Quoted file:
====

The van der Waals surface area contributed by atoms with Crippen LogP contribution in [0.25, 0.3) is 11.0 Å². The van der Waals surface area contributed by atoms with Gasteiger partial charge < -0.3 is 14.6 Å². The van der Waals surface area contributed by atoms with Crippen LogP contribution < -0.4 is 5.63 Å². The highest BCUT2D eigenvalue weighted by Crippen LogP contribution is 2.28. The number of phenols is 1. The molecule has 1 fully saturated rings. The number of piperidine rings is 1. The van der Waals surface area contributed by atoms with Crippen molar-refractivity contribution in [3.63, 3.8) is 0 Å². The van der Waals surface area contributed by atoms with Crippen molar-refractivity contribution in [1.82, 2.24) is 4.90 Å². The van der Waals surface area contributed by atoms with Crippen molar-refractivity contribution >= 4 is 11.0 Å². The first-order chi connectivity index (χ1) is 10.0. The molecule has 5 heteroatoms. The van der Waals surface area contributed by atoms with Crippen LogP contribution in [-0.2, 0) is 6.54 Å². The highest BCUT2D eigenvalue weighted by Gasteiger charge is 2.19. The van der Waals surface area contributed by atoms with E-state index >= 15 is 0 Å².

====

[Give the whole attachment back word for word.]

The van der Waals surface area contributed by atoms with Crippen LogP contribution in [0.25, 0.3) is 11.0 Å². The van der Waals surface area contributed by atoms with Gasteiger partial charge < -0.3 is 14.6 Å². The van der Waals surface area contributed by atoms with Crippen LogP contribution < -0.4 is 5.63 Å². The highest BCUT2D eigenvalue weighted by Crippen LogP contribution is 2.28. The number of phenols is 1. The molecule has 1 fully saturated rings. The number of piperidine rings is 1. The van der Waals surface area contributed by atoms with Crippen molar-refractivity contribution in [3.63, 3.8) is 0 Å². The van der Waals surface area contributed by atoms with Crippen molar-refractivity contribution in [1.82, 2.24) is 4.90 Å². The van der Waals surface area contributed by atoms with Crippen molar-refractivity contribution >= 4 is 11.0 Å². The first-order chi connectivity index (χ1) is 10.0. The molecule has 5 heteroatoms. The van der Waals surface area contributed by atoms with Crippen LogP contribution in [-0.2, 0) is 6.54 Å². The highest BCUT2D eigenvalue weighted by Gasteiger charge is 2.19. The van der Waals surface area contributed by atoms with E-state index >= 15 is 0 Å².